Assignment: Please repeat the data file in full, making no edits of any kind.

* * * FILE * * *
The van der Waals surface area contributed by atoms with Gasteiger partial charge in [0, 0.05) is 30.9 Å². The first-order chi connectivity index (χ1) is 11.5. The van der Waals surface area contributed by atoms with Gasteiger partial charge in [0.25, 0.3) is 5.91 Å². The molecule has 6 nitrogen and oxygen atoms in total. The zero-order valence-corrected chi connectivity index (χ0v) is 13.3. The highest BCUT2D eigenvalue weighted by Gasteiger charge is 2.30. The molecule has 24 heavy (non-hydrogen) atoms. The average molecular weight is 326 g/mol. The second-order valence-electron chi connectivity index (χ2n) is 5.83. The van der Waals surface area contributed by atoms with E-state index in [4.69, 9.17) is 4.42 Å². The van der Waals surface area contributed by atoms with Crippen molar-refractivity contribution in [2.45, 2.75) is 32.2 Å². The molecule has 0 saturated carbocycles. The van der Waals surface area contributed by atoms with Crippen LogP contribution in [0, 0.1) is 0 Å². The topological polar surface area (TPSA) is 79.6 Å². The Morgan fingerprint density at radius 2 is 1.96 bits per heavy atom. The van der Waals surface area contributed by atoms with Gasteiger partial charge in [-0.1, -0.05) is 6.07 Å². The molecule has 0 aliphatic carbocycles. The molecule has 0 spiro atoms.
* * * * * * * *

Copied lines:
The van der Waals surface area contributed by atoms with Gasteiger partial charge in [0, 0.05) is 30.9 Å². The first-order chi connectivity index (χ1) is 11.5. The van der Waals surface area contributed by atoms with Gasteiger partial charge in [0.25, 0.3) is 5.91 Å². The molecule has 6 nitrogen and oxygen atoms in total. The zero-order valence-corrected chi connectivity index (χ0v) is 13.3. The highest BCUT2D eigenvalue weighted by Gasteiger charge is 2.30. The molecule has 24 heavy (non-hydrogen) atoms. The average molecular weight is 326 g/mol. The second-order valence-electron chi connectivity index (χ2n) is 5.83. The van der Waals surface area contributed by atoms with E-state index in [4.69, 9.17) is 4.42 Å². The van der Waals surface area contributed by atoms with Crippen molar-refractivity contribution in [2.45, 2.75) is 32.2 Å². The molecule has 0 saturated carbocycles. The van der Waals surface area contributed by atoms with Crippen LogP contribution in [0, 0.1) is 0 Å². The topological polar surface area (TPSA) is 79.6 Å². The Morgan fingerprint density at radius 2 is 1.96 bits per heavy atom. The van der Waals surface area contributed by atoms with Gasteiger partial charge in [-0.1, -0.05) is 6.07 Å². The molecule has 0 aliphatic carbocycles. The molecule has 0 spiro atoms.